Schools of Thought
There are several schools of thought as to which credit card do you pay off first. Dave Ramsey‘s Financial Peace University recommends that you pay off the smallest debt first. His belief is that this will give you a psychological lift when you’ve paid off a debt and that you’ll reduce your stress level by having one less bill each month. Suze Orman and other financial advisers recommend paying off the highest interest credit card first. If you have two credit cards with an equal balance, paying off the one with the highest interest rate will yield the greatest savings in interest you do not have to pay over the life of the loan. Other financial advisers recommend tackling the largest debt first, because this balance will compound faster than a small, high interest loan.
Which Credit Card Do You Pay Off First?
This is dependent upon your beliefs, the cash you have on hand, the number of debts and whether or not you can pay much more than the minimum monthly payments on all of your bills.
What should you do if you have cash set aside?
Look at the size of your savings account or emergency fund. Set aside at least a thousand dollars if not three months of living expenses. Then use the rest of the cash to pay off part or all of several loans. If you have several small credit cards, you should pay those off and then close the accounts. If you have several loans of similar size, put the money toward the one with the highest interest rate.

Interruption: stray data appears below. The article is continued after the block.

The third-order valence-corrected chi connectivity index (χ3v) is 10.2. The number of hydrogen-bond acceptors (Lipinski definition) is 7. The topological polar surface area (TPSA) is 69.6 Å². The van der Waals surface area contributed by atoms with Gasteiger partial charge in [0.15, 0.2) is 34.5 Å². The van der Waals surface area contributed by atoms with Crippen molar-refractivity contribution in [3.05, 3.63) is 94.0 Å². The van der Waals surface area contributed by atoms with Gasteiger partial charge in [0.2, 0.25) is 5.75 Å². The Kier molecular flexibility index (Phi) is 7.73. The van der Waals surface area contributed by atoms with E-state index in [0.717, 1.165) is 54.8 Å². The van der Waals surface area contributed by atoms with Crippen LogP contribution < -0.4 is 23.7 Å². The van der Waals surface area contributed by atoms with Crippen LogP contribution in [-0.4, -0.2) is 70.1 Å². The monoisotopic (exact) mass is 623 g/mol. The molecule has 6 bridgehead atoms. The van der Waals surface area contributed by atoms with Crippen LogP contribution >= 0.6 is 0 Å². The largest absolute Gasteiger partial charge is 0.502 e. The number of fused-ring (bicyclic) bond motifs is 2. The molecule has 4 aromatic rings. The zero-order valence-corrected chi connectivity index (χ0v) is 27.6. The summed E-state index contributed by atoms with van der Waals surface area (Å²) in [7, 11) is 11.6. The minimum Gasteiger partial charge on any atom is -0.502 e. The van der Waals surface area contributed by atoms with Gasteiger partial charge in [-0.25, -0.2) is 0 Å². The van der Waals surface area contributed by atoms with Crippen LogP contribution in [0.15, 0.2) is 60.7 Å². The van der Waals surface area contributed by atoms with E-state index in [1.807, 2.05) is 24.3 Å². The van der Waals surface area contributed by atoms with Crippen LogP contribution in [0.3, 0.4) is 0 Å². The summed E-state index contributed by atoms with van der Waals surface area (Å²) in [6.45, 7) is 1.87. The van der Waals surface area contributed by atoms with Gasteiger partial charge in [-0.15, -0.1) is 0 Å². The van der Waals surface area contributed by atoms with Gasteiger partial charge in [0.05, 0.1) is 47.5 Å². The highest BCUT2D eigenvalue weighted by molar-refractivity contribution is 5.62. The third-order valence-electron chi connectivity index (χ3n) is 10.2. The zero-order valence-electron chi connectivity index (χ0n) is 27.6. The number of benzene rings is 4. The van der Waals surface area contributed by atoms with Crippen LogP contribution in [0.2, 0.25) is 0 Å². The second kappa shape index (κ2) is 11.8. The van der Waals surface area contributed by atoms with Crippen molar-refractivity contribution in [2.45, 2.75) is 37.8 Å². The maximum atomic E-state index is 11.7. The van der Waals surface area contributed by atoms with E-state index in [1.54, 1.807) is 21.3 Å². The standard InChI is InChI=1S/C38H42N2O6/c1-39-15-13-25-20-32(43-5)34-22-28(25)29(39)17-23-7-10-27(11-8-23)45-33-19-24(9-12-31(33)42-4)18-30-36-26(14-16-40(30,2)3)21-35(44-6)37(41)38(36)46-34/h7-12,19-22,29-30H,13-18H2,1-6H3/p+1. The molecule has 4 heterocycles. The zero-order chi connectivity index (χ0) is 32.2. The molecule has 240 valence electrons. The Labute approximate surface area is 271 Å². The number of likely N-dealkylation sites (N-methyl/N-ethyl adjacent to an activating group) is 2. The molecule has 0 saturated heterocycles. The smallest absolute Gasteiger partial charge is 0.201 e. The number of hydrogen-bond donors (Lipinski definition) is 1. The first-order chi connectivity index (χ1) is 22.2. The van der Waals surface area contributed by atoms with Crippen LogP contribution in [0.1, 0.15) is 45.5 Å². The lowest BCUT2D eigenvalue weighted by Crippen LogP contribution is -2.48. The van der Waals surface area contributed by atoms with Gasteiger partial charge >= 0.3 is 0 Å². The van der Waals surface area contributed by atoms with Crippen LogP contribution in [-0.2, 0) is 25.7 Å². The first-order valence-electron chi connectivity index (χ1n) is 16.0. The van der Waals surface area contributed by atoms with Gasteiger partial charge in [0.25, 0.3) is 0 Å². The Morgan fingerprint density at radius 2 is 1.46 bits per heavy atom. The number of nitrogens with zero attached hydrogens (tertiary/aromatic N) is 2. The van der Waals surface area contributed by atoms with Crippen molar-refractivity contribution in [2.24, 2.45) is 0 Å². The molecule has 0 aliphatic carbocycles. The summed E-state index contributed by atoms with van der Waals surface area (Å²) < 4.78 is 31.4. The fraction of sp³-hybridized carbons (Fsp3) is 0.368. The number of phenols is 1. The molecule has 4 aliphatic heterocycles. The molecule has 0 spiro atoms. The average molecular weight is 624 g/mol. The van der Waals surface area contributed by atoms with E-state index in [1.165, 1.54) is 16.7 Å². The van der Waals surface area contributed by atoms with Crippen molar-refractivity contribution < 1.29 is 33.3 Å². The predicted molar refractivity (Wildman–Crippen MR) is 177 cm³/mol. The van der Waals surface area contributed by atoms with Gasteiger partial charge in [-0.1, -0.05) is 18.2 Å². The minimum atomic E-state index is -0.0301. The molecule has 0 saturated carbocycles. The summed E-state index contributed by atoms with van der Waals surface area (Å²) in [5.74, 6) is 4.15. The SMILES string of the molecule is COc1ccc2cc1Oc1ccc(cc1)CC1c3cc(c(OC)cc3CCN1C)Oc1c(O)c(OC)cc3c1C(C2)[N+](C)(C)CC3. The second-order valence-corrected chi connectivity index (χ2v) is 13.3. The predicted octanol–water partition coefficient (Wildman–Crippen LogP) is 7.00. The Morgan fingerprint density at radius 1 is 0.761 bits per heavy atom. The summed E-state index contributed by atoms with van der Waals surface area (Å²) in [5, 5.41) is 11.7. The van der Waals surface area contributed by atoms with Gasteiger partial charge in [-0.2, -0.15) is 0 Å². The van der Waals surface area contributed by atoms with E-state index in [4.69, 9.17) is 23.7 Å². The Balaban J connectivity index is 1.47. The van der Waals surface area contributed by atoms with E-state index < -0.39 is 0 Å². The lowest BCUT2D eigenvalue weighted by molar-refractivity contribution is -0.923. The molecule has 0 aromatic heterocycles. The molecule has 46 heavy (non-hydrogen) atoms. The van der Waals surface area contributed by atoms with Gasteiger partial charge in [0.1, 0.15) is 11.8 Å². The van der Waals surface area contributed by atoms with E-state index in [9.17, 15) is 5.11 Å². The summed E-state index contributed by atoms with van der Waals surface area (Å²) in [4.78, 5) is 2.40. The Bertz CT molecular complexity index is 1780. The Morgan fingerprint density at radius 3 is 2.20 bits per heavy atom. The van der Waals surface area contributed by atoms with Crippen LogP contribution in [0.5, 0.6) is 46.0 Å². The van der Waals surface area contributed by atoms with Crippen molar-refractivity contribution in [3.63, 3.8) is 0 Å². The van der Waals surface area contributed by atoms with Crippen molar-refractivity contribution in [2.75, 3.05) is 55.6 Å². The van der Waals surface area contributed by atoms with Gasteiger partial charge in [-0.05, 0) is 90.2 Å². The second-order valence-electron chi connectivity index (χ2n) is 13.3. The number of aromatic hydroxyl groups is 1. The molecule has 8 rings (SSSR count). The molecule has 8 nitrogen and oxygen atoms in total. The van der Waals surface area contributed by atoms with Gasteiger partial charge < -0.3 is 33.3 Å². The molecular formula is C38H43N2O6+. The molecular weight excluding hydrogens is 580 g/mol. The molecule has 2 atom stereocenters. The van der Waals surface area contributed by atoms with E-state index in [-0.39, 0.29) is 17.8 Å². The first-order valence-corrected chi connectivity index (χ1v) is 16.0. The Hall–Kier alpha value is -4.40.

What should you do if you can barely make the minimum payments?
If you can barely make the minimum payments, the debt snowball method Dave Ramsey recommends is best. This is because you cannot make big payments toward any debt until some of the smaller ones are eliminated. You’ll gain breathing room by putting any and all extra cash toward a small debt. When that debt is paid off, the money you paid toward that debt can be “rolled” or used to pay off the next biggest debt. After repeating this cycle several times, the $20 extra you had per month to pay off a credit card becomes $200 or $300 to put toward your car loan, student loan or biggest line of credit.
What should you do if you have several small loans and a big, high interest rate loan?
One large debt with a high interest rate will snowball into something unmanageable, whereas a small loan at a high interest rate is still easily paid with diligence and paying more than the minimum. If the one, behemoth, high interest rate loan is more than half of your debt, you should put all available cash toward this loan. If the debt hardly budges after making the monthly payment, you need to put all available money against it.
Don’t forget to stop using all credit cards during this process so that you do not run up your debt on other cards while paying off a higher balance or high interest rate card. Remember to cut your lifestyle down to tame this beast. Spending less will free up money to pay down the debt. You can resume your prior lifestyle (assuming it costs less than your take home pay) after the debt is paid.
Andrew Shultz is a freelance writer who writes about financial topics such as debt management, mortgage, short term loans .